In the Gloaming


Gloam' is a noun for the period just after sunset. "In the Gloaming" is a 1874 poem that became a 1877 hit song about loving and breaking up. John 13 begins tonight's account of the Lord's Supper with these words: "It was just before the Passover Feast. Jesus knew that the time had come for Him to leave this world and go to the Father. Having loved His own who were in the world, He loved them to the end." And this love was in the gloaming.

Scripture tells you this. Paul passing on what he received concerning the Lord's Supper, begins with, "Our Lord Jesus, the same night" John, as well, makes a point of telling you that as soon as Judas takes the fatal sop from the hand of Jesus, "He went out. And it was night." The first line of a Maundy Thursday hymn in our hymnal is' Twas on that dark, that doleful night.." In the gloaming, Jesus instituted the Lord's Supper and I reference not just the twilight. Jesus gives the Gift of gifts in the gloaming of betrayal as the OT says by His "close friend, someone I trusted, one who shared My bread" (Ps. 41:9). The one the group trusted with their physical treasurers; the only disciple that was probably from the more Jewish Judea than from lowbrow Galilee is going to betray Him this night. But the gloaming is deeper than betrayal; it's a deep as death. Jesus knows His hour has come. He knows in a few short hours, He's going to tell His 3 closest disciples, "My soul is overwhelmed within Me to the point of death," and then after taking a few steps He's going to face plant (Mt. 26: 38-9).

You may find yourself in the gloaming tonight as well. Is the sun setting on America? "Are the good times really over for good?" Surely we have been rolling down hill like a snowball heading for hell picking up easy divorce, baby killing, living together, gay marriage and banishing the Divine to the realm of fantasy. Part of being in the gloaming is that you don't know what full dark holds. Life, death, and disease go on apart from pandemics. The gloaming of medical issues is always with us, so is the gloaming of familial, martial, and economical problems. But of course with the gloaming of Covid-19 all dark is denser, all clouds are gloomier, and all fears, worries, cares, and doubts rest heavier on your shoulders.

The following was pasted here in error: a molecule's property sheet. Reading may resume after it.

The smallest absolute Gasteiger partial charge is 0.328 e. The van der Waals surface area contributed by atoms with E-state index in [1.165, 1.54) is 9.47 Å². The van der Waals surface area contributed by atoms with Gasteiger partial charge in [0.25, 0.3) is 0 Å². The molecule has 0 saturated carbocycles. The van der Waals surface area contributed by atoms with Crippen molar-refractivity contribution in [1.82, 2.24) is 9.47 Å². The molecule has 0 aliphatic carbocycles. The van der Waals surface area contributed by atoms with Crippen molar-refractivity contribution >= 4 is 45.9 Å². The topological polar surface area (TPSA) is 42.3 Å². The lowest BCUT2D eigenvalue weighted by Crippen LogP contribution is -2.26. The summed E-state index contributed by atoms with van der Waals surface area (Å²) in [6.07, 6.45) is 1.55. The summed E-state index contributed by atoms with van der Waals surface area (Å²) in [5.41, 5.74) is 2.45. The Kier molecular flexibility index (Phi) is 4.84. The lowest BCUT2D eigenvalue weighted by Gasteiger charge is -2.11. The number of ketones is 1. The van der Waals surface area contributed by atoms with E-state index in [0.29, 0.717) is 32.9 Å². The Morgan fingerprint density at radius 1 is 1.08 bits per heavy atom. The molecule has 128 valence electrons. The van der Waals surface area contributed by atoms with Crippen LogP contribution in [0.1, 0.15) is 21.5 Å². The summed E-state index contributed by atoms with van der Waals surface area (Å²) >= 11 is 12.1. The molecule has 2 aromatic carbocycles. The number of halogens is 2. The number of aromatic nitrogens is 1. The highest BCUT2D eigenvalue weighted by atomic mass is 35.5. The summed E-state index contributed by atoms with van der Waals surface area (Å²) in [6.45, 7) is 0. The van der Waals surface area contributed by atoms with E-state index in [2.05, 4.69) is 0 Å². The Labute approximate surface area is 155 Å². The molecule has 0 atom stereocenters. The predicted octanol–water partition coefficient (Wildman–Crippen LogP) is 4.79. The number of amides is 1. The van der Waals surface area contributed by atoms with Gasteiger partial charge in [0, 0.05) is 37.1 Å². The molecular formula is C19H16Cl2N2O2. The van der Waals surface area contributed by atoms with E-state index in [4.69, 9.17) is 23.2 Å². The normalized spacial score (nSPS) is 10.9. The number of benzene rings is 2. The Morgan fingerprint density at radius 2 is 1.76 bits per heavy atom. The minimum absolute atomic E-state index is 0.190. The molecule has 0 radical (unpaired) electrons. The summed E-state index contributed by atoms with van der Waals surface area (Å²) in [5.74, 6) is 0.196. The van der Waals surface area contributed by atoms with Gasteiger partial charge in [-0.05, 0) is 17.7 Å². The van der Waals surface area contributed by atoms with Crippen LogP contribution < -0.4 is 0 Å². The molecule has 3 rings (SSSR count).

Even without any of these, there's the gloaming that comes with your sins and sinfulness. The Devil is always roaming seeking someone to devour, but in the very good times and the very bad ones, his roaring is louder. In the good times he comes with a devil-may-care attitude. In the bad times, it's the devil-take-the-hindmost. Wring as much pleasure, joy, happiness any way you can out of such times. Go ahead eat, drink, be merry for tomorrow you may die or it get worse. This may not mean much to you non-hunters, but the most dangerous time for deer during rifle-season is in the gloaming. Migratory birds you can only shoot till sunset, but deer you can shoot one-half hour after sunset. And even non-hunters know, that's when you see deer most often. In the gloaming, deer don't see the danger. We may not either. Jesus does.

What does Jesus do in the gloaming? He give gifts. He gives gifts to the disciples He knows to a man will forsake Him this night. He gives gifts to Peter who assures Him he won't even though Jesus tells him he will. He gives gifts to Peter who won't believe His words. He gives gifts to the ones who will leave Him alone to face the powers of darkness in the gloaming. Jesus has the right to give gifts to sinners who deserve nothing but judgment, to cowards who deserve to be abandoned to their fears, to worriers who deserve to be worried to death. Jesus can give gifts to sinners, cowards, worriers and worse because He is the true Passover Lamb. He was selected before time by the Father to carry into the gloaming the cowardice, fears, worries, lusts, and sins of the world. He will bear all the shame, pain, and punishment of hell they call for, so the wrath of God may pass over a world of sinners. If you've ever been in a deep wood or thick jungle, the gloaming starts on the edge and gets progressively darker till it's full dark, no stars. At this point, you're feeling ahead with your toes. This is Jesus from Gethsemane till the 3 dread hours when the sun fails completely.